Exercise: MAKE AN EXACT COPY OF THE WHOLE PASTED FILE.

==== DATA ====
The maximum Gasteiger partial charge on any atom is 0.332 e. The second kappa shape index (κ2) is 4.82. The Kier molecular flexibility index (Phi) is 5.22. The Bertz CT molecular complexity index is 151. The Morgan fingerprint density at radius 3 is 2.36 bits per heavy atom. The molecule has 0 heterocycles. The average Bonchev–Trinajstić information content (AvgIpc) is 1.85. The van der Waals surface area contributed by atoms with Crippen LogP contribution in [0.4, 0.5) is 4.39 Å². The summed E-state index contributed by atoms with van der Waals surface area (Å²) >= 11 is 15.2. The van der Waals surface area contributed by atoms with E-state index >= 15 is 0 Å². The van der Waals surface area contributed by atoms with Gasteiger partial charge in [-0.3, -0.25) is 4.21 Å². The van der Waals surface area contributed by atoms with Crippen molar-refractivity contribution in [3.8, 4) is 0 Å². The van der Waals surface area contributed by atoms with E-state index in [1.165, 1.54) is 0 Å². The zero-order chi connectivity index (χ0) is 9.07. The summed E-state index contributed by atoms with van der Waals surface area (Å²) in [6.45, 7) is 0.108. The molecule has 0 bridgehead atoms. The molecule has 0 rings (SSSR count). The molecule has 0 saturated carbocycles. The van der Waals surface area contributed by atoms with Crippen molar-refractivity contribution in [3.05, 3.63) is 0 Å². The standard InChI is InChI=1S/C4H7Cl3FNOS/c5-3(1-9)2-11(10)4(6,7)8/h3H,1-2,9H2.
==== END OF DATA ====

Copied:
The maximum Gasteiger partial charge on any atom is 0.332 e. The second kappa shape index (κ2) is 4.82. The Kier molecular flexibility index (Phi) is 5.22. The Bertz CT molecular complexity index is 151. The Morgan fingerprint density at radius 3 is 2.36 bits per heavy atom. The molecule has 0 heterocycles. The average Bonchev–Trinajstić information content (AvgIpc) is 1.85. The van der Waals surface area contributed by atoms with Crippen LogP contribution in [0.4, 0.5) is 4.39 Å². The summed E-state index contributed by atoms with van der Waals surface area (Å²) >= 11 is 15.2. The van der Waals surface area contributed by atoms with E-state index >= 15 is 0 Å². The van der Waals surface area contributed by atoms with Gasteiger partial charge in [-0.3, -0.25) is 4.21 Å². The van der Waals surface area contributed by atoms with Crippen molar-refractivity contribution in [3.8, 4) is 0 Å². The van der Waals surface area contributed by atoms with E-state index in [1.165, 1.54) is 0 Å². The zero-order chi connectivity index (χ0) is 9.07. The summed E-state index contributed by atoms with van der Waals surface area (Å²) in [6.45, 7) is 0.108. The molecule has 0 bridgehead atoms. The molecule has 0 rings (SSSR count). The molecule has 0 saturated carbocycles. The van der Waals surface area contributed by atoms with Crippen molar-refractivity contribution in [3.05, 3.63) is 0 Å². The standard InChI is InChI=1S/C4H7Cl3FNOS/c5-3(1-9)2-11(10)4(6,7)8/h3H,1-2,9H2.